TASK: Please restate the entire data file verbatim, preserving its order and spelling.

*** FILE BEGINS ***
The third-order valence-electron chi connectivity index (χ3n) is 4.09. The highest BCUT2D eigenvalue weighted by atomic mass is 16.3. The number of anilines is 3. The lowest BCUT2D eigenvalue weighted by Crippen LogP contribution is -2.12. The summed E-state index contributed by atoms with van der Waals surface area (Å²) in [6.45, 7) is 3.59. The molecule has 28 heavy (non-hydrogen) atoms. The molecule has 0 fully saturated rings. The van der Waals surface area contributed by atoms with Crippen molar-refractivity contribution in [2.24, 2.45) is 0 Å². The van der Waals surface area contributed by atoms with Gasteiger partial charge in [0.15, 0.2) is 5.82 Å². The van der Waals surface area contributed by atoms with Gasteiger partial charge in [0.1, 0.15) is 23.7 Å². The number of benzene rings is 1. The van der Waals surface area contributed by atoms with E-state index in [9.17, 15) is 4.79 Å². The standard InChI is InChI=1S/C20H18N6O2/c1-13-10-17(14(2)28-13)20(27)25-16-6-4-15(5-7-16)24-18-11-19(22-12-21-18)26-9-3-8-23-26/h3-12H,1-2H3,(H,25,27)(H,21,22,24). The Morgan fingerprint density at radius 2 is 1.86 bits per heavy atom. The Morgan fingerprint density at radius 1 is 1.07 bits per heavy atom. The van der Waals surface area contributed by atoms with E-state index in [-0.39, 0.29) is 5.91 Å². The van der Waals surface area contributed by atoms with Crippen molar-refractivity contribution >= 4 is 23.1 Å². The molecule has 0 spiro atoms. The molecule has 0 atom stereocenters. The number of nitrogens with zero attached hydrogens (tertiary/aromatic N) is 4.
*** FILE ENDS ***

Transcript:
The third-order valence-electron chi connectivity index (χ3n) is 4.09. The highest BCUT2D eigenvalue weighted by atomic mass is 16.3. The number of anilines is 3. The lowest BCUT2D eigenvalue weighted by Crippen LogP contribution is -2.12. The summed E-state index contributed by atoms with van der Waals surface area (Å²) in [6.45, 7) is 3.59. The molecule has 28 heavy (non-hydrogen) atoms. The molecule has 0 fully saturated rings. The van der Waals surface area contributed by atoms with Crippen molar-refractivity contribution in [2.24, 2.45) is 0 Å². The van der Waals surface area contributed by atoms with Gasteiger partial charge in [0.15, 0.2) is 5.82 Å². The van der Waals surface area contributed by atoms with Gasteiger partial charge in [0.1, 0.15) is 23.7 Å². The number of benzene rings is 1. The van der Waals surface area contributed by atoms with E-state index in [9.17, 15) is 4.79 Å². The standard InChI is InChI=1S/C20H18N6O2/c1-13-10-17(14(2)28-13)20(27)25-16-6-4-15(5-7-16)24-18-11-19(22-12-21-18)26-9-3-8-23-26/h3-12H,1-2H3,(H,25,27)(H,21,22,24). The Morgan fingerprint density at radius 2 is 1.86 bits per heavy atom. The Morgan fingerprint density at radius 1 is 1.07 bits per heavy atom. The van der Waals surface area contributed by atoms with E-state index in [-0.39, 0.29) is 5.91 Å². The van der Waals surface area contributed by atoms with Crippen molar-refractivity contribution >= 4 is 23.1 Å². The molecule has 0 spiro atoms. The molecule has 0 atom stereocenters. The number of nitrogens with zero attached hydrogens (tertiary/aromatic N) is 4.